It is worth noting that no harm is done by adding a dependency more than once. E.g. it is perfectly ok to write:

root ==> (a :: b :: c) ==> (d :: e)
root ==> (a :: c) ==> (e :: f) ==> g

Using Option

In the dependency DSL, anywhere you can use a Task you can also use an Option[Task]. For example:

val trim: Option[Int] = ...
val trimTask = trim.map(len => new TrimBam(in=bam, out=trimmedBam, length=len))
root ==> trimTask ==> nextTask

In the above example if trim is a Some(int) then we end up with a chain of root => TrimBam ==> nextTask. On the other hand if trim is None, then the dependency is automatically reduced to root ==> nextTask.


Example 1

root ==> a ==> (b :: c) ==> d

This example sets up the dependencies so that a will run immediately when the pipeline starts running, with b and c depending on a and finally with d depending on both b and c.

Example 2

val clipTasks = inputBams.map(b => new MarkIlluminaAdapters(in=b, out=Paths.get("trimmed." + b))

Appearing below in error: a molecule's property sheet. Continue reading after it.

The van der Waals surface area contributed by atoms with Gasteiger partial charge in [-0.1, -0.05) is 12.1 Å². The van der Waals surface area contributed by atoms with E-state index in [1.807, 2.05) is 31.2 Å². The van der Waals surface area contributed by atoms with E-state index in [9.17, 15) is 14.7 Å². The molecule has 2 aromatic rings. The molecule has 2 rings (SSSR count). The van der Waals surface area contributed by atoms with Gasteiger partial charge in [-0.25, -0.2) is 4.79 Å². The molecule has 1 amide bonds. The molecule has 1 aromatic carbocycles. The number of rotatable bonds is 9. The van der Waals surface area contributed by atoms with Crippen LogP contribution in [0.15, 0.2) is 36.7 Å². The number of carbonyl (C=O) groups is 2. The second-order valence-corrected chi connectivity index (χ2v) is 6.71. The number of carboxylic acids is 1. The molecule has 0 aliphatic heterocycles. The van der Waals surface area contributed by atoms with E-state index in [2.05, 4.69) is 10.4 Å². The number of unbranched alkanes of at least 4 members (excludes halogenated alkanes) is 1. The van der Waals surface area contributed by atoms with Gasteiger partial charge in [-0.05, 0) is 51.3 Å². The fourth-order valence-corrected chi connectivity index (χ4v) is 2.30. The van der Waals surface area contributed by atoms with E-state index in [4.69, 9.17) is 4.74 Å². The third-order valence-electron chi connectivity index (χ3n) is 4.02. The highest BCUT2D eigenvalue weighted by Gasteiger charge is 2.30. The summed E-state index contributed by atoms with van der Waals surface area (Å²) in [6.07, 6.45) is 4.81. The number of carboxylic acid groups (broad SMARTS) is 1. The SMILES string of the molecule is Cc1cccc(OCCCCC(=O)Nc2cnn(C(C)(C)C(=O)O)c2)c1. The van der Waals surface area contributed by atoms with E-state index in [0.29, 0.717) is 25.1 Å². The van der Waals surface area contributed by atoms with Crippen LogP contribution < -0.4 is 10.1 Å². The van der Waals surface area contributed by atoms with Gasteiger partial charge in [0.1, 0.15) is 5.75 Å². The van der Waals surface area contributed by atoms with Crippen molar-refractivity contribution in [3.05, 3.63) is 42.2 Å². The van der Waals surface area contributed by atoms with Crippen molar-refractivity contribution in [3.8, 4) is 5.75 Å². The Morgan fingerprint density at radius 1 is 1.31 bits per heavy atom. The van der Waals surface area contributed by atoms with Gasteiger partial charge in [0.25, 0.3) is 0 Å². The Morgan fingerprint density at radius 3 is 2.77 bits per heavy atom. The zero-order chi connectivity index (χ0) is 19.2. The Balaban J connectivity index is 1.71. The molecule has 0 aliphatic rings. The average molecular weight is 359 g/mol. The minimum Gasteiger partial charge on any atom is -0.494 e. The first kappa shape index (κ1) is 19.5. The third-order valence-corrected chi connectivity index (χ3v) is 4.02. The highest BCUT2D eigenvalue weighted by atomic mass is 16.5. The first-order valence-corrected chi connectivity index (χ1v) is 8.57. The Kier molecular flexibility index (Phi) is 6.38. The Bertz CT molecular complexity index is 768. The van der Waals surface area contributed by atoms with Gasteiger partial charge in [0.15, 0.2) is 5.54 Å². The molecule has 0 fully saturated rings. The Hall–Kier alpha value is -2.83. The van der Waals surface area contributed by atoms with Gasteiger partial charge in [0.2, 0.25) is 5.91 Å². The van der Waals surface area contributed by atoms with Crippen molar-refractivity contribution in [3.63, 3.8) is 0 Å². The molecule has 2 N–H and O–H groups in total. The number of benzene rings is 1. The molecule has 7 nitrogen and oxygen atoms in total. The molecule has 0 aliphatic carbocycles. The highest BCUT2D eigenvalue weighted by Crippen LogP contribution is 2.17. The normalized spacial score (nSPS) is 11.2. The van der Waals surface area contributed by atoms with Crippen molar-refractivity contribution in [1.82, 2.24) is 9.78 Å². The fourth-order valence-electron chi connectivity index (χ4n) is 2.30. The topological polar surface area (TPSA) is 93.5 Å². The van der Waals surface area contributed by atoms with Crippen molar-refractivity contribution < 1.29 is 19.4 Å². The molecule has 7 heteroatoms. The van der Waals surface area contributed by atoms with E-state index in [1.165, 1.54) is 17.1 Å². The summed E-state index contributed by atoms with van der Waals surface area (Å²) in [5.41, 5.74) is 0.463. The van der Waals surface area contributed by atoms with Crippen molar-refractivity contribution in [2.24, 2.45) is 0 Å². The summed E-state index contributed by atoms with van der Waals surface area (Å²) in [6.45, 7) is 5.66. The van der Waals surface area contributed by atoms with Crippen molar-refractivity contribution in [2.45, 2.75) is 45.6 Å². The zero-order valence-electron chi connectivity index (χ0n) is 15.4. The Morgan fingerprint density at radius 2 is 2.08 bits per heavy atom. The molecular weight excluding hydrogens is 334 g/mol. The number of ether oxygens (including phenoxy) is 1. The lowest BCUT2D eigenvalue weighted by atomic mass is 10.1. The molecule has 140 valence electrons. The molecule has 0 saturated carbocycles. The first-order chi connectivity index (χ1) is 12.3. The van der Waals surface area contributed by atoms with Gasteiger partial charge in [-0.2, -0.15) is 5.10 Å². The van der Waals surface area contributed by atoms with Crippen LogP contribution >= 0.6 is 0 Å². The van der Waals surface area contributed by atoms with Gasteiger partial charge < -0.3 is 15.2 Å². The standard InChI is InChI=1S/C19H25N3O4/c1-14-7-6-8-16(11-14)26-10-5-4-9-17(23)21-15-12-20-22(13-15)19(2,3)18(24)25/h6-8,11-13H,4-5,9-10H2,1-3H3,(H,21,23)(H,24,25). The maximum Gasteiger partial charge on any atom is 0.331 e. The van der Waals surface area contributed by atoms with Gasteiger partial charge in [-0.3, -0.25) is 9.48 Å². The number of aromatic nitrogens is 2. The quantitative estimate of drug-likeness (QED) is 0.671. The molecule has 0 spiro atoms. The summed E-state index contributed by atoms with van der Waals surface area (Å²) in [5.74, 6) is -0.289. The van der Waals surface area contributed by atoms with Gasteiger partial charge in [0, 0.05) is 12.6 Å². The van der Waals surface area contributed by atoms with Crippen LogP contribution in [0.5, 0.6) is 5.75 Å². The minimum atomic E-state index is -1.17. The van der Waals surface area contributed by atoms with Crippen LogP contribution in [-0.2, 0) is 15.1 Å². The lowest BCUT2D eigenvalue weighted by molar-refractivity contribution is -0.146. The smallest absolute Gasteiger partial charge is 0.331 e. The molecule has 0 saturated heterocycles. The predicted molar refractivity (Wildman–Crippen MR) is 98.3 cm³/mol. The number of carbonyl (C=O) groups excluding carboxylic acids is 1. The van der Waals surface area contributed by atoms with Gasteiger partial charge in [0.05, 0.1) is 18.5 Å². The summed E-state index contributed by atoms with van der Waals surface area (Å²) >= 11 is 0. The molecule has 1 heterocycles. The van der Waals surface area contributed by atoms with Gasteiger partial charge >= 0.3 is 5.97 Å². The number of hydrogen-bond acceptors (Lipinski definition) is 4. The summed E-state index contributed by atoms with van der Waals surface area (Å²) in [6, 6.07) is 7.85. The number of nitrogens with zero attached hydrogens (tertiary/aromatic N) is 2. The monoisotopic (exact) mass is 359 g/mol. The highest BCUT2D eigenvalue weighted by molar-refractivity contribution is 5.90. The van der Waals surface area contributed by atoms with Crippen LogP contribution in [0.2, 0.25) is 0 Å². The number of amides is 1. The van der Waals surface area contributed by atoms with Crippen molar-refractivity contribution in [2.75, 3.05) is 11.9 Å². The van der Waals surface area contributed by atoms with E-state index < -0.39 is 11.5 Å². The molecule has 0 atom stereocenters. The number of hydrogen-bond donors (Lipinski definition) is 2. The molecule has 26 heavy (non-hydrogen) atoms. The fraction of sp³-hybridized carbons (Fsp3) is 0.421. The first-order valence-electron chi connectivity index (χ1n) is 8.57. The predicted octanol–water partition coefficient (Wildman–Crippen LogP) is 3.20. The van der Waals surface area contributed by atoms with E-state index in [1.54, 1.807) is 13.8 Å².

val merge = new MergeSamFiles(in=clipTasks.map(_.in), out=Paths.get("merged.bam"))
root ==> clippedTasks.reduce(_ :: _) ==> merge
  • The first line creates a MarkIlluminaAdapters task for each input BAM.
  • The second line creates a MergeSamFiles task taking the inputs of all the marking tasks and creating a merged BAM
  • The third line uses the reduce() collection function along with the :: operator to combine all the marking tasks into a single dependency group, and then wires them in before the merge task

Special Tasks & Classes

DAGR has a number of "special" tasks that are useful in their own right and also illustrate how to take advantage of the dynamic nature of DAGR's graph building.


The Linker object creates a mechanism to safely copy state from one task to another when the first task finishes running. This can be useful when one task computes a value that is not written to a file, that is needed by another task. The following is a toy example that demonstrates usage:

val input: PathToBam = ...
val counter = new SimpleInJvmTask {